It's interesting, when there are so many different things you want to say at an occasion like this, that in looking at one of (Name)'s favorite Scripture passages, we find--almost in outline form--the very ideas which I believe should grab our attention.
First Peter 1:3-8 is printed on the inside of your memorial folders. That passage begins and ends so appropriately with a praise to God, and a focus upon the joy of knowing Christ. Between those "brackets" lie three truths which penetrated (Name)'s very being. . . . Three truths which God would have us to rest upon in times like these.
God, in His mercy, has provided for new life through the death and resurrection of Jesus Christ.
Each believer possesses an inheritance which never deteriorates.
Trials and difficult times are often a necessary experience in our attempt to glorify Christ.
"How good is the God we adore,
Our Faithful, Unchangeable Friend;
Whose Love is as good as His Power,
And knows neither measure nor end.
'Tis Jesus, the First and the Last,
Whose Spirit shall guide us safe home;
We'll praise Him for all that is past,
And trust Him for all that's to come.
That so characterized (Name)'s implicit trust in a God who always was, and is, worthy of our complete trust and confidence.
God WILL call each of us to face various trials. Our only rest now is in the assurance that God will remain faithful, and that when Christ takes us to be with Him, that then we find complete rest.
Second Timothy 4:7-8 speaks of a struggle: "I have fought the good fight, I have finished the race, I have kept the faith. Now there is in store for me the crown of righteousness, which the Lord, the righteous Judge, will award to me on that day--and not only to me, but also to all who have longed for his appearing."
A little over a year ago, much of the world watched with amazement as Canadian Ben Johnson easily outdistanced Carl Lewis in the 100 meter dash. I will never forget Johnson's look of triumphant disdain and Lewis's look of amazement as they crossed the finish line. Johnson's victory was short lived. The world's admiration soon turned into revulsion as we learned that Johnson had cheated: steroids were the cause of his triumph. His was a hollow victory.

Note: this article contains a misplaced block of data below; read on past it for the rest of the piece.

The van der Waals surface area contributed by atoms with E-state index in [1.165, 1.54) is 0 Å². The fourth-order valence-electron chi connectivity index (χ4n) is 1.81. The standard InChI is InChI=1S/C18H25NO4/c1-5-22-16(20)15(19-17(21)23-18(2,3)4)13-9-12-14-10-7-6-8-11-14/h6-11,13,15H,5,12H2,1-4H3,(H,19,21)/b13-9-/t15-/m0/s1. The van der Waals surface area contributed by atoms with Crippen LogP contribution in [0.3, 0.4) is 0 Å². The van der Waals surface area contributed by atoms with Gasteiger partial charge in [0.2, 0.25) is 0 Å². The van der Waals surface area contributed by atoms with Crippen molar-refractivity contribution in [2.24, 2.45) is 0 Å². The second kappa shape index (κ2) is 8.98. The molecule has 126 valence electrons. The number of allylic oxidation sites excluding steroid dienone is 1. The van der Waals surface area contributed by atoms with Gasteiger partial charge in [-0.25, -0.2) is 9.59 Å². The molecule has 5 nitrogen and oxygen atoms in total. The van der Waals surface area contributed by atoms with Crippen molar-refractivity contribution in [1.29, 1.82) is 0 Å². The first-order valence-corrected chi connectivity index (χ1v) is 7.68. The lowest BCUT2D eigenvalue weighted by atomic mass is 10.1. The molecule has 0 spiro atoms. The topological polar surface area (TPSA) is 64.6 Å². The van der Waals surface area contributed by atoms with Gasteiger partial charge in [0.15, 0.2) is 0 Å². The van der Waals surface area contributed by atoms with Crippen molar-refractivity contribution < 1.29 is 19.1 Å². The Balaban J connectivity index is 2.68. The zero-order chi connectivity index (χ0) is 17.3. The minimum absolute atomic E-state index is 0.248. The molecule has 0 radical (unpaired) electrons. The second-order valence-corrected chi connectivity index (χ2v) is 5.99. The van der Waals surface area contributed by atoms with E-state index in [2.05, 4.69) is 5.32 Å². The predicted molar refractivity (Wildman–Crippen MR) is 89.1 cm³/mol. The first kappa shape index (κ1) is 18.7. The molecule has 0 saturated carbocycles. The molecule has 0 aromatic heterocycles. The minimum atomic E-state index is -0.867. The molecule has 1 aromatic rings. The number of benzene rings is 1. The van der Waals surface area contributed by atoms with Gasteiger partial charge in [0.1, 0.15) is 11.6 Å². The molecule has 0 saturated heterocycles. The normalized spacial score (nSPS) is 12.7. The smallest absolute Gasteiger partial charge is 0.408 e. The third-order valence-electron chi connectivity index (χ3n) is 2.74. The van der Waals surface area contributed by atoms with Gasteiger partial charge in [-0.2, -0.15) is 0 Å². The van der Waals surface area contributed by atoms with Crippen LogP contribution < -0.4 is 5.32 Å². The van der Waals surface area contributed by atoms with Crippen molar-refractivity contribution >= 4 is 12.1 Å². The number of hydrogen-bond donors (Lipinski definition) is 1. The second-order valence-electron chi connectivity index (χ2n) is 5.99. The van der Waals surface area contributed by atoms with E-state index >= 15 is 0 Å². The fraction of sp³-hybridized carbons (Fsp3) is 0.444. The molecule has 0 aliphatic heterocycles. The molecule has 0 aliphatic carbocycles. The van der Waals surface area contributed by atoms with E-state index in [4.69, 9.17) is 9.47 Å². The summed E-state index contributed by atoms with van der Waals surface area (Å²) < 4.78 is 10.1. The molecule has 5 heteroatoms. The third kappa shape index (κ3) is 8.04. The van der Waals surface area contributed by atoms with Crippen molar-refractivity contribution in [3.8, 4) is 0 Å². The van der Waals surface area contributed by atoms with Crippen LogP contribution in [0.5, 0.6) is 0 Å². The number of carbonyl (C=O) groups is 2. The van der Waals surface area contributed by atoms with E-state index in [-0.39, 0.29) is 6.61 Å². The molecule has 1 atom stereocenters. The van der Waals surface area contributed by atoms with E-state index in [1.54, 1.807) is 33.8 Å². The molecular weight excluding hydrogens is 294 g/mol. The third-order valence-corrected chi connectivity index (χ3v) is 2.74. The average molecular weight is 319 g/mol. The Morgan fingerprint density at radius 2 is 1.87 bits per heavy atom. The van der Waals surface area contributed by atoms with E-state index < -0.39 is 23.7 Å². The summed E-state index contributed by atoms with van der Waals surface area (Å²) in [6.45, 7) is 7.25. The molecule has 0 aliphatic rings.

Even though in the eyes of millions of TV viewers he had apparently won, his victory was not final until it had been proven that he had won lawfully. You see, it isn't enough just to win, you must also win according to the rules of competition. Johnson's moment of glory was quickly overshadowed by his treachery and deception. His name has come to symbolize hollow victory. Paul, the apostle, may have had this in mind when he penned Second Timothy 4:7. "I have fought the good fight, I have finished the race, I have kept the faith." There is some debate about the exact meaning of the last phase, "I have kept the faith." Paul may be saying that he has not diluted or contaminated the pure gospel that he received from the Lord Jesus Christ. But the idea of athletic contest is prominent in verses 7-8. It could be that Paul is thinking of the early Olympic Games. After an event, the judges were consulted to determine if the winner had competed according to the rules. If he hadn't, the prize was awarded to another. In this passage, when Paul writes "I have kept the faith," he may be saying, "I've not cheated. I've followed the rules. I've not been disqualified." His was not a hollow victory.
Today, there are many men in various positions who have been widely admired for what they do and say. But often, theirs is a hollow victory. What they are in public, and what they are in private, differ widely. I think of Bob Pierce, founder of World Vision. He was a serviceman in WW II, and saw the desperate needs of millions around the world. After being discharged from the military, he devoted his life to providing food and aid to the world's starving and homeless -- and in the process lost his wife and family. He spent the last years of his life separated from his wife. His daughter recently wrote a book chronicling her father's obsession with his ministry, and consequent destruction of his family. His was a hollow victory.
A good friend of mine shares one of his memories: that of breakfast one morning in a Denny's restaurant with his father and Merrill Unger, a well-known Bible teacher, seminary professor, scholar, author, and conference speaker. His voice was filled with anguish as he said, "I have lost my son, I have lost my son." All of his achievements paled in comparison with his son's rejection of Christianity. His, too, was a hollow victory.
The fact that (Name) had an effective career in Panama, and in the military, and a great ministry among many, is a great tribute to him. But it would have been a hollow victory if he had sacrificed his marriage on the altar of ministry or career. (Name) experienced years of productive ministry, and a successful career . . . and with the same wife! That is a greater tribute. But even that would have been a hollow victory if he had sacrificed his children on the altar of ministry or career. He didn't! Years of fruitful service with the same wife and with seven children who have married well in the Lord, and who are now endeavoring to serve the same God he served. That is not a hollow victory!
But even that would have been a hollow victory, if, when faced with terminal cancer, (Name) had cursed God, abandoned his trust in God's faithfulness. He didn't.
The Greeks had a unique race in their Olympic games. The winner was not the runner who finished first, but the runner who finished first with his torch still lit. (Name) competed according to the rules, finishing the race not only with a good ministry, but also with a godly marriage, a solid family, and an abiding faith. (Name) finished with his torch lit!